Newark, New Jersey, is home to one of the poorest downtowns in the U.S., a once-exuberant commercial retail corridor where many old movie palaces, ornate department stores and grimy storefronts stand empty.
Property is cheap because real-estate profits seem elusive. Developers aren’t flocking here.
Still, a convention-defying $149 million project called Teachers Village is in progress, aided by a long view and deep pockets.
Ron Beit, chief executive officer of Newark-based developer RBH Group LLC, is leading a group of well-known investors behind three charter schools and residential buildings with $800 apartments. Pritzker Prize-winning Richard Meier is the architect.
Newark Mayor Cory Booker, a U.S. Senate candidate, and Governor Chris Christie, a possible presidential contender, thought the project important enough to participate in its Sept. 25 ribbon cutting.
The hope is that good schools, inexpensive housing and well-chosen retail tenants would bring activity to the neighborhood, eventually a full-blown revival and further down the road the prospect of profits from additional 15 million square feet of mixed-use space.
“They understood the value proposition,” Beit said, “and that land is too cheap in Newark considering its assets and access to the Northeast Corridor’” -- the Boston, New York, Washington rail line.
The investors include Nicolas Berggruen of Berggruen Holdings Inc., Warren Lichtenstein of Steel Partners LLC, Frederick Iseman of CI Capital Partners LLC and Jeffrey Gould’s BRT Realty Trust. (BRT)
The blue-chip lineup attracted Goldman Sachs, which made a $27 million senior loan. Local, state and federal government sources added several varieties of tax credits and subsidized bonds to the developers’ $14 million in equity.
Meier supplied the project’s master plan, doing without the sculptural gymnastics he’s known for -- at the Getty Museum in Los Angeles and elsewhere -- to keep costs down.
The firm designed a clean-lined four-story box, one of the first two buildings that have opened for the present school term.
Rough and smooth brick patterns echo a mix of clear and translucent glass to make a surface composition as rich as a Mondrian painting.
Two charter schools perch above street-level stores. Impeccably proportioned windows pour daylight into the classrooms of the 500-student Spark Charter Academy through alternating clear and translucent panels.
Unlike most inner city schools, there are no bars on these windows. The cheerful interiors were designed by KSS Architects of Princeton, New Jersey.
The 75 students of the Discovery Charter School, which covers grades four through eight, share a large open space painted lavender and dotted with houseplants. A girl named Kayla described an “amazing” curriculum that focuses on the basics while leaving time for botany and cooking skills.
KSS also designed a six-story red-brick building across the street for the middle school students of the Great Oak Charter School, which depends heavily on college graduates to tutor students. There’s also a yet-to-open daycare center.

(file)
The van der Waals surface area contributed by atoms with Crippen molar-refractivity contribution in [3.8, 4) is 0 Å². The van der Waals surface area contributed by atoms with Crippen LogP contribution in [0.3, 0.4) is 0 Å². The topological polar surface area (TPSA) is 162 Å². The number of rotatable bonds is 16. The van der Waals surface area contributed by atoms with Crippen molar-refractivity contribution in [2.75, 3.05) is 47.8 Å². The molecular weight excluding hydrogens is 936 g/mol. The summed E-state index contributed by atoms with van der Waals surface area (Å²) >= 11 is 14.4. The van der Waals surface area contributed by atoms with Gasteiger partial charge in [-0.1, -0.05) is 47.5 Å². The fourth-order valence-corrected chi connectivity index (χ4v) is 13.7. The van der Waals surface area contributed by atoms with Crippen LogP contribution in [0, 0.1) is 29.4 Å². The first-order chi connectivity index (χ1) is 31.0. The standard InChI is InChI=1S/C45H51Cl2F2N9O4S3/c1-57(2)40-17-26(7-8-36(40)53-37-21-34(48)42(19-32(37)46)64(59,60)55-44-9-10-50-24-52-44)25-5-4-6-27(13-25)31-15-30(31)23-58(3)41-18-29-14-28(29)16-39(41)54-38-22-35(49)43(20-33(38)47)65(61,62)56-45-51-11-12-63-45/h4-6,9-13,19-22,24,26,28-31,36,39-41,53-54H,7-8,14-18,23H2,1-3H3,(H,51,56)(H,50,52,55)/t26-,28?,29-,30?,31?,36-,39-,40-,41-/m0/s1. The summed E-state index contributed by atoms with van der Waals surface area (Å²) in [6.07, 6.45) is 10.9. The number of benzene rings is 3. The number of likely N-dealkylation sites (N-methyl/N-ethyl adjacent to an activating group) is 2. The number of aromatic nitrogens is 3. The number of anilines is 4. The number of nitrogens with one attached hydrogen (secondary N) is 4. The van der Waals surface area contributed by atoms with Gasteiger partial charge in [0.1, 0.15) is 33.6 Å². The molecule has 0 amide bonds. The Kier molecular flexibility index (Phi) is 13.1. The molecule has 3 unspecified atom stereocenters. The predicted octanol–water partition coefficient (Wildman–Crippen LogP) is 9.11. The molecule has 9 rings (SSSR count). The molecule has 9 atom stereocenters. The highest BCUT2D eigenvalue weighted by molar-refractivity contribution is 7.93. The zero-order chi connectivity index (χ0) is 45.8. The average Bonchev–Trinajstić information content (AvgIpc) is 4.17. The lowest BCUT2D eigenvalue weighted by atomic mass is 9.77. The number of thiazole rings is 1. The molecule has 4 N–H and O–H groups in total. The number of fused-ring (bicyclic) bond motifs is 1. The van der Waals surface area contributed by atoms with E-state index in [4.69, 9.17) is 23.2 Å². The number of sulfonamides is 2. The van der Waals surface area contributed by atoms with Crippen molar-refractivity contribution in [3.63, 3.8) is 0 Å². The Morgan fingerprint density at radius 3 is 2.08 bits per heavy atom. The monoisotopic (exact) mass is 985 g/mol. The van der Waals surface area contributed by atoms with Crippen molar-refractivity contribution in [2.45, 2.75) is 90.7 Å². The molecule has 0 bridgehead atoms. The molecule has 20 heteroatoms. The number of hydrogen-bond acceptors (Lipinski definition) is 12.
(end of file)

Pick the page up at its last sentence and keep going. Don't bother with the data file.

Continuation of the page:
The KSS design lacks Meier’s unerring sense of proportion and attention to detail and is worrisomely bare-bones inside. A windowless fire stair is the chief way students move from floor to floor. A caged exercise rooftop is a grim place to blow off steam.
Oddly, none of the schools has a ground-level playground in spite of an abundance of nearby parking lots.
Perhaps this can change by the time some 1,000 children attend the schools and daycare center.
New shops Beit is building will appeal to parents, and eventually to residents, when 200 rental apartments aimed at teachers are completed. Steel is rising on the first two of those buildings.
Beit avoided the national chains that lazy lenders prefer. He signed leases likely to make Teachers Village a destination, such as Harlem cupcake store Tonnie’s Minis and Chicken Jones, a casual restaurant created by Manhattan restaurateur Michael Vann. Those magnetic tenancies should fill surrounding storefronts.
I asked Beit how he financed quality architecture and unique rentals in a city developers shun.
He praised early partners who bought land -- not just for Teachers Village, but to eventually accommodate 8,000 residences and millions of commercial square feet that are in the works.
Beit and his investors will really cash in if Teachers Village proves to be a catalyst for a broader Newark revival and the land they’ve banked rises in value.
“Creating financial components that made investors stretch, but were not totally out of the realm of what they were used to, added layers of complexity,” Beit said.
He does not see financing such a catalytic mix getting any easier.
That’s too bad.
Struggling communities can almost never tap Wall Street stars and celebrated architects. Yet these are the places most in need of such transformational investment, not the opportunistic junk they usually get stuck with (think casinos) that fails to ease entrenched poverty.
(James S. Russell writes on architecture for Muse, the arts and culture section of Bloomberg News. He is the author of “The Agile City.” The opinions expressed are his own.)
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